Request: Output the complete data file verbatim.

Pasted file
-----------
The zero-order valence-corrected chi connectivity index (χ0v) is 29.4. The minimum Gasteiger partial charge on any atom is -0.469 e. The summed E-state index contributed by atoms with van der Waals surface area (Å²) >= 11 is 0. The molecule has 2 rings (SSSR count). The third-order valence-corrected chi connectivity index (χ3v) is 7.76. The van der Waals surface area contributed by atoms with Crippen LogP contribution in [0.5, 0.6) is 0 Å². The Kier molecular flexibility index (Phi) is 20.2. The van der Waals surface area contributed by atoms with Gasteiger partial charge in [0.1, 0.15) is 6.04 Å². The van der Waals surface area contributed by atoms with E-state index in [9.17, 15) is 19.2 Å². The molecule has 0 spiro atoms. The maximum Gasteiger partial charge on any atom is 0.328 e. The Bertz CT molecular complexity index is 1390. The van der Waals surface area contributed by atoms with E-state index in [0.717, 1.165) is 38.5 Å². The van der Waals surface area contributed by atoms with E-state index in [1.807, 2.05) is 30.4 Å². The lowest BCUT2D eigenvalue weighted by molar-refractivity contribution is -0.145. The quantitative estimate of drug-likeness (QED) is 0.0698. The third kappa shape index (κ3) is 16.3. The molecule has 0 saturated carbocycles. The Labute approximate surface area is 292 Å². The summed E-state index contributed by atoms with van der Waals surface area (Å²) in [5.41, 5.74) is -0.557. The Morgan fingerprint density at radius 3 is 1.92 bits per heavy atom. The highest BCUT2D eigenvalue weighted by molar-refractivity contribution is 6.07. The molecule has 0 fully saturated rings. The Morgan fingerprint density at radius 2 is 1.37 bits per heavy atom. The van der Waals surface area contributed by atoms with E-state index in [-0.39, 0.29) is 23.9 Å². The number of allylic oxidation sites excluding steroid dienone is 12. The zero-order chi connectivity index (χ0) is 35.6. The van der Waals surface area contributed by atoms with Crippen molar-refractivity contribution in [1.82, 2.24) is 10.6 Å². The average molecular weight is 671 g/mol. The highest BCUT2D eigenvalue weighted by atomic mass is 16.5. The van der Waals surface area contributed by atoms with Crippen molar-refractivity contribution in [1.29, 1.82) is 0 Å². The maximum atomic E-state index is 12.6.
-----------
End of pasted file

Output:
The zero-order valence-corrected chi connectivity index (χ0v) is 29.4. The minimum Gasteiger partial charge on any atom is -0.469 e. The summed E-state index contributed by atoms with van der Waals surface area (Å²) >= 11 is 0. The molecule has 2 rings (SSSR count). The third-order valence-corrected chi connectivity index (χ3v) is 7.76. The van der Waals surface area contributed by atoms with Crippen LogP contribution in [0.5, 0.6) is 0 Å². The Kier molecular flexibility index (Phi) is 20.2. The van der Waals surface area contributed by atoms with Gasteiger partial charge in [0.1, 0.15) is 6.04 Å². The van der Waals surface area contributed by atoms with E-state index in [9.17, 15) is 19.2 Å². The molecule has 0 spiro atoms. The maximum Gasteiger partial charge on any atom is 0.328 e. The Bertz CT molecular complexity index is 1390. The van der Waals surface area contributed by atoms with E-state index in [0.717, 1.165) is 38.5 Å². The van der Waals surface area contributed by atoms with E-state index in [1.807, 2.05) is 30.4 Å². The lowest BCUT2D eigenvalue weighted by molar-refractivity contribution is -0.145. The quantitative estimate of drug-likeness (QED) is 0.0698. The third kappa shape index (κ3) is 16.3. The molecule has 0 saturated carbocycles. The Labute approximate surface area is 292 Å². The summed E-state index contributed by atoms with van der Waals surface area (Å²) in [5.41, 5.74) is -0.557. The Morgan fingerprint density at radius 3 is 1.92 bits per heavy atom. The highest BCUT2D eigenvalue weighted by molar-refractivity contribution is 6.07. The molecule has 0 fully saturated rings. The Morgan fingerprint density at radius 2 is 1.37 bits per heavy atom. The van der Waals surface area contributed by atoms with E-state index in [-0.39, 0.29) is 23.9 Å². The number of allylic oxidation sites excluding steroid dienone is 12. The zero-order chi connectivity index (χ0) is 35.6. The van der Waals surface area contributed by atoms with Crippen molar-refractivity contribution in [1.82, 2.24) is 10.6 Å². The average molecular weight is 671 g/mol. The highest BCUT2D eigenvalue weighted by atomic mass is 16.5. The van der Waals surface area contributed by atoms with Crippen molar-refractivity contribution in [1.29, 1.82) is 0 Å². The maximum atomic E-state index is 12.6.